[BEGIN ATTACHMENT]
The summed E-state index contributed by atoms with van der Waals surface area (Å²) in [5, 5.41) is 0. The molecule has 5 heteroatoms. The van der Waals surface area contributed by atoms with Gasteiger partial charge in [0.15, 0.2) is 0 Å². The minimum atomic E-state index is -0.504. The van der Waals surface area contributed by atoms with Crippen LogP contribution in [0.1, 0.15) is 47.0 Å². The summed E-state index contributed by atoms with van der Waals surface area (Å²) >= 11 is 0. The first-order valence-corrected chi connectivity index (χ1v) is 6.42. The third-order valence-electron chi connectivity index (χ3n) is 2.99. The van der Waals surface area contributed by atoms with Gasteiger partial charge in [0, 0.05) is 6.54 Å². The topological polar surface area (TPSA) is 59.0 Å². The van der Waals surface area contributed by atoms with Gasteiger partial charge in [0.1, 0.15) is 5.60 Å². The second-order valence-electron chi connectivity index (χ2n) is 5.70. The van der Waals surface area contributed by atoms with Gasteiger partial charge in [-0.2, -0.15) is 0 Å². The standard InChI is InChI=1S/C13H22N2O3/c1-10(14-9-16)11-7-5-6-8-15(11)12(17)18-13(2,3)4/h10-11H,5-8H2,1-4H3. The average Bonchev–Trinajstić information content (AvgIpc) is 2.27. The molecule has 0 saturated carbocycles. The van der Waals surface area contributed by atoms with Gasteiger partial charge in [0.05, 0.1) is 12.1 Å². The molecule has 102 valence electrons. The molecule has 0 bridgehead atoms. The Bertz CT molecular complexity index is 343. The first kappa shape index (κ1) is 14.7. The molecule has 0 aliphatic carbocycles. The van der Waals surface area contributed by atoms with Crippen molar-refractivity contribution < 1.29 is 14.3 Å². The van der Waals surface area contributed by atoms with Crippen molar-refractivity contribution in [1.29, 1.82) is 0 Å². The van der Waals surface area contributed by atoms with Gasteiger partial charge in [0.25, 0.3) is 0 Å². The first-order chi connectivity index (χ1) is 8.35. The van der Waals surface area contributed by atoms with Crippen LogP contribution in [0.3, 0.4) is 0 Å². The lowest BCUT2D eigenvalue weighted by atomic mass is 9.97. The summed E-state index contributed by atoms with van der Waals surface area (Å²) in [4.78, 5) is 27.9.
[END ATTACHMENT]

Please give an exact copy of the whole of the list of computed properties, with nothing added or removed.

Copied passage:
The summed E-state index contributed by atoms with van der Waals surface area (Å²) in [5, 5.41) is 0. The molecule has 5 heteroatoms. The van der Waals surface area contributed by atoms with Gasteiger partial charge in [0.15, 0.2) is 0 Å². The minimum atomic E-state index is -0.504. The van der Waals surface area contributed by atoms with Crippen LogP contribution in [0.1, 0.15) is 47.0 Å². The summed E-state index contributed by atoms with van der Waals surface area (Å²) >= 11 is 0. The first-order valence-corrected chi connectivity index (χ1v) is 6.42. The third-order valence-electron chi connectivity index (χ3n) is 2.99. The van der Waals surface area contributed by atoms with Gasteiger partial charge in [0, 0.05) is 6.54 Å². The topological polar surface area (TPSA) is 59.0 Å². The van der Waals surface area contributed by atoms with Gasteiger partial charge in [0.1, 0.15) is 5.60 Å². The second-order valence-electron chi connectivity index (χ2n) is 5.70. The van der Waals surface area contributed by atoms with Gasteiger partial charge in [-0.2, -0.15) is 0 Å². The standard InChI is InChI=1S/C13H22N2O3/c1-10(14-9-16)11-7-5-6-8-15(11)12(17)18-13(2,3)4/h10-11H,5-8H2,1-4H3. The average Bonchev–Trinajstić information content (AvgIpc) is 2.27. The molecule has 0 saturated carbocycles. The van der Waals surface area contributed by atoms with Gasteiger partial charge in [0.05, 0.1) is 12.1 Å². The molecule has 102 valence electrons. The molecule has 0 bridgehead atoms. The Bertz CT molecular complexity index is 343. The first kappa shape index (κ1) is 14.7. The molecule has 0 aliphatic carbocycles. The van der Waals surface area contributed by atoms with Crippen molar-refractivity contribution < 1.29 is 14.3 Å². The van der Waals surface area contributed by atoms with Crippen molar-refractivity contribution in [1.29, 1.82) is 0 Å². The van der Waals surface area contributed by atoms with Gasteiger partial charge in [0.25, 0.3) is 0 Å². The first-order chi connectivity index (χ1) is 8.35. The van der Waals surface area contributed by atoms with Crippen LogP contribution in [0.3, 0.4) is 0 Å². The lowest BCUT2D eigenvalue weighted by atomic mass is 9.97. The summed E-state index contributed by atoms with van der Waals surface area (Å²) in [4.78, 5) is 27.9.